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Survivors of the ice age: Roundworms awakened alive after more than 40,000 years


Roundworms are amazingly resistant

Researchers have now found that samples of so-called permafrost sediment contain nematodes, which started to move and eat again after thawing. The roundworms had been frozen for the past 40,000 years. This is a record for the longest time that an animal can survive a so-called cryogenic preservation.

In their current study, scientists at Moscow State University found that roundworms contained in permafrost are able to survive cryogenic preservation for over 40,000 years. The doctors published the results of their study in the English-language journal "Doklady Biological Sciences".

Worms started to live a few weeks after thawing

The roundworms contained in the permafrost began to move and eat within a few weeks of thawing. In addition to showing new limits to cryogenic preservation, the results could also be important when it comes to preserving our own tissues, the authors say.

More than 300 samples were examined

For their study, Russian biologists dug a total of more than 300 samples of frozen soil of different ages and locations and brought them back to their laboratory in Moscow to examine them more closely. Samples that were taken from remote areas of Northeast Russia contained nematodes from two different genera, which the researchers placed in petri dishes with a nutrient medium.

The oldest sample was about 42,000 years old

The worms were kept at 20 degrees Celsius for several weeks until they began to show signs of life. Some of the worms belonging to the Panagrolaimus genus were found 30 meters underground, in a former mound that collapsed some 32,000 years ago. Other specimens of the genus Plectus were found in a drill sample at a depth of only about 3.5 meters. The carbon dating was then used to determine the age of the sample, which was approximately 42,000 years, the scientists explain. Contamination of the samples cannot be ruled out, but the researchers claim that they have followed strict sterility procedures.

The animals were really frozen continuously

These worms are not known to dig deep into the permafrost and seasonal thawing is usually limited to around 80 centimeters. There was also no evidence of a possible thawing beyond a depth of 1.5 meters, when the area was warmer about 9,000 years ago, the doctors explain. This makes the scientists pretty sure that the worms have really been frozen for an incredibly long time.

With bacteria, reviving old organisms is nothing new

The revival of old organisms is in itself nothing new. In 2000, scientists pulled spores from Bacillus bacteria that were hidden in 250 million year old salt crystals. At that time, the specialists were able to bring these bacteria to life.

More research is needed

Such survivability is certainly impressive, but unfortunately we cannot apply the life-sustaining tricks of bacteria to our intricate tissues. Finding animals that can survive frozen for tens of thousands of years is a really interesting discovery that should be explored further, the study's authors say.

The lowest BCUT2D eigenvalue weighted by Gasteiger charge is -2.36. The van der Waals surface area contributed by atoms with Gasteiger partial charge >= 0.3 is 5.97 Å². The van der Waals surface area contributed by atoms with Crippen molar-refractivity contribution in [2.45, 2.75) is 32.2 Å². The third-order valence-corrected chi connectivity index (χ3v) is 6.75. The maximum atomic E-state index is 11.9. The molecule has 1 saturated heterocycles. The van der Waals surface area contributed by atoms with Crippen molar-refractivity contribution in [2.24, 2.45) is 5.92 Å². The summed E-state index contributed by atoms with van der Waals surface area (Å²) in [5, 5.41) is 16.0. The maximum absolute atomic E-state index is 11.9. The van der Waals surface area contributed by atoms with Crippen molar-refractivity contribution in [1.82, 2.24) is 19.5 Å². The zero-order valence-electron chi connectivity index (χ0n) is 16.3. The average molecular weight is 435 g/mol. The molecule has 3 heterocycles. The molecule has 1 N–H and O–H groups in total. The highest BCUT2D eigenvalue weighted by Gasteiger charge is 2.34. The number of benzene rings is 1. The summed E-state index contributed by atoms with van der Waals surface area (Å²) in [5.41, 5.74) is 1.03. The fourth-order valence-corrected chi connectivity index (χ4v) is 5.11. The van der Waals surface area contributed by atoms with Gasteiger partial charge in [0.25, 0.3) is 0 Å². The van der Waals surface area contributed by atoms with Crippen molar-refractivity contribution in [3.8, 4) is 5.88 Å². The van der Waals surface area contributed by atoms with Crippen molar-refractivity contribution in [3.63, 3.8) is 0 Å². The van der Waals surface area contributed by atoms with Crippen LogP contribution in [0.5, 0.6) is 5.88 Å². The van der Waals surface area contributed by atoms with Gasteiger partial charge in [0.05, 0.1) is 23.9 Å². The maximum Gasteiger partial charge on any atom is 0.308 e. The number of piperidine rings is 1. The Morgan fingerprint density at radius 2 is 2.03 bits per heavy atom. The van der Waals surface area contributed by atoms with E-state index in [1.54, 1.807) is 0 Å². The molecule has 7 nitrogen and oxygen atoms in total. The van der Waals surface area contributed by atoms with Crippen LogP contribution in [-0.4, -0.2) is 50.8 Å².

Results could drive cryopreservation

Roundworms are known to be robust creatures. Nematodes were resuscitated in 39-year-old herbarium specimens, but nothing of a similar magnitude has been observed to date. Close relatives of roundworms, so-called tardigrade, are also known to survive extreme conditions and repair damaged DNA. Even with these living things, a state of conservation has never been observed so long that enables survival after freezing. The current record of tardigrade is around 30 years. Finding out more about the biochemical mechanisms that nematodes use to limit the damage of ice and prevent the destruction of DNA over the millennia could lead the way to better cryopreservation technologies.

Adaptive mechanisms are very interesting for science

Other organisms that can convert their liquids to ice, such as wood frogs, have also been studied. Maybe someday human tissue could be frozen for transplants. Perhaps the whole body could even be frozen in order to be revived later, the experts speculate. The Pleistocene nematodes have some adaptive mechanisms that can be of scientific and practical importance for related areas of science such as cryomedicine, cryobiology and astrobiology, the scientists explain.

Can permafrost also release dangerous pathogens?

However, the current find also has a much darker side. There are fears that the melting of permafrost could release pathogens that have been frozen for tens of thousands of years. Nematodes are not particularly worrying, but their survival is evidence that a variety of organisms, from bacteria to animals and plants to fungi, may return after a long absence. What this means for the surrounding ecosystems has not yet been predicted, the researchers say. One can only hope that Siberia's melting ice will only release harmless worms and not any dangerous pathogens. (as)

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Video: 14 Most Amazing Permafrost Discoveries from Siberia (August 2020).